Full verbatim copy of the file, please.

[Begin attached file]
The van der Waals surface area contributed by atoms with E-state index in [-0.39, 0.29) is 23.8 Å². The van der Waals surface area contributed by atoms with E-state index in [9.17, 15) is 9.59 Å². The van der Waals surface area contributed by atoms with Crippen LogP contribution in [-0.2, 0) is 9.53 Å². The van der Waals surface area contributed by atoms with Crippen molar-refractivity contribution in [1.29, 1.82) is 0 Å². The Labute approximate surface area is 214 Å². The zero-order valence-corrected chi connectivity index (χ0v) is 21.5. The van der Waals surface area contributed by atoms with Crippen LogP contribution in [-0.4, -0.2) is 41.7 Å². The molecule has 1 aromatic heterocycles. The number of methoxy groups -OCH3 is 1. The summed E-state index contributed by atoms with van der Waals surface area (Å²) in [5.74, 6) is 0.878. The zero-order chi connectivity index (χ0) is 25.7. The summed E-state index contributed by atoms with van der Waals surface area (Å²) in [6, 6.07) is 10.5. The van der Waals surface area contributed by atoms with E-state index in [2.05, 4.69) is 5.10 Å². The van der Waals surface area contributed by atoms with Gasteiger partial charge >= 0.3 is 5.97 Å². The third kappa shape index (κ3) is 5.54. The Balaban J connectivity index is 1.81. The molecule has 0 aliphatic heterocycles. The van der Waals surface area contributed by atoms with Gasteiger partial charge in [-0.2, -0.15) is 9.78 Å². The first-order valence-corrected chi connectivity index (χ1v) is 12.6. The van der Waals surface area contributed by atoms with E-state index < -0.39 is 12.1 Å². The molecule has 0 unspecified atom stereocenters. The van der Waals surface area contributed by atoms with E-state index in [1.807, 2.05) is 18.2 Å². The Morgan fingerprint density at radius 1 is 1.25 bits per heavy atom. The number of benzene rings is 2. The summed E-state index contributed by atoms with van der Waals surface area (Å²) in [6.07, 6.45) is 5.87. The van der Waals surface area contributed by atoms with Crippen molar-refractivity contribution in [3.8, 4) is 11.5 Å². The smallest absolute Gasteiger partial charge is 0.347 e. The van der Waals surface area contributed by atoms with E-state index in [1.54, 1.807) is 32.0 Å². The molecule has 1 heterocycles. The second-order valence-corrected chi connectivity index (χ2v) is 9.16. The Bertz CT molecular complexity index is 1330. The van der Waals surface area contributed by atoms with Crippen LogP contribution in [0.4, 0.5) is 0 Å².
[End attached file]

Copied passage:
The van der Waals surface area contributed by atoms with E-state index in [-0.39, 0.29) is 23.8 Å². The van der Waals surface area contributed by atoms with E-state index in [9.17, 15) is 9.59 Å². The van der Waals surface area contributed by atoms with Crippen LogP contribution in [-0.2, 0) is 9.53 Å². The van der Waals surface area contributed by atoms with Crippen molar-refractivity contribution in [1.29, 1.82) is 0 Å². The Labute approximate surface area is 214 Å². The zero-order valence-corrected chi connectivity index (χ0v) is 21.5. The van der Waals surface area contributed by atoms with Crippen LogP contribution in [-0.4, -0.2) is 41.7 Å². The molecule has 1 aromatic heterocycles. The number of methoxy groups -OCH3 is 1. The summed E-state index contributed by atoms with van der Waals surface area (Å²) in [5.74, 6) is 0.878. The zero-order chi connectivity index (χ0) is 25.7. The summed E-state index contributed by atoms with van der Waals surface area (Å²) in [6, 6.07) is 10.5. The van der Waals surface area contributed by atoms with E-state index in [2.05, 4.69) is 5.10 Å². The van der Waals surface area contributed by atoms with Gasteiger partial charge >= 0.3 is 5.97 Å². The third kappa shape index (κ3) is 5.54. The Balaban J connectivity index is 1.81. The molecule has 0 aliphatic heterocycles. The van der Waals surface area contributed by atoms with Gasteiger partial charge in [-0.2, -0.15) is 9.78 Å². The first-order valence-corrected chi connectivity index (χ1v) is 12.6. The van der Waals surface area contributed by atoms with E-state index < -0.39 is 12.1 Å². The molecule has 0 unspecified atom stereocenters. The van der Waals surface area contributed by atoms with E-state index in [1.807, 2.05) is 18.2 Å². The Morgan fingerprint density at radius 1 is 1.25 bits per heavy atom. The number of benzene rings is 2. The summed E-state index contributed by atoms with van der Waals surface area (Å²) in [6.07, 6.45) is 5.87. The van der Waals surface area contributed by atoms with Crippen molar-refractivity contribution in [3.8, 4) is 11.5 Å². The smallest absolute Gasteiger partial charge is 0.347 e. The van der Waals surface area contributed by atoms with E-state index in [1.54, 1.807) is 32.0 Å². The molecule has 1 heterocycles. The second-order valence-corrected chi connectivity index (χ2v) is 9.16. The Bertz CT molecular complexity index is 1330. The van der Waals surface area contributed by atoms with Crippen LogP contribution in [0.4, 0.5) is 0 Å².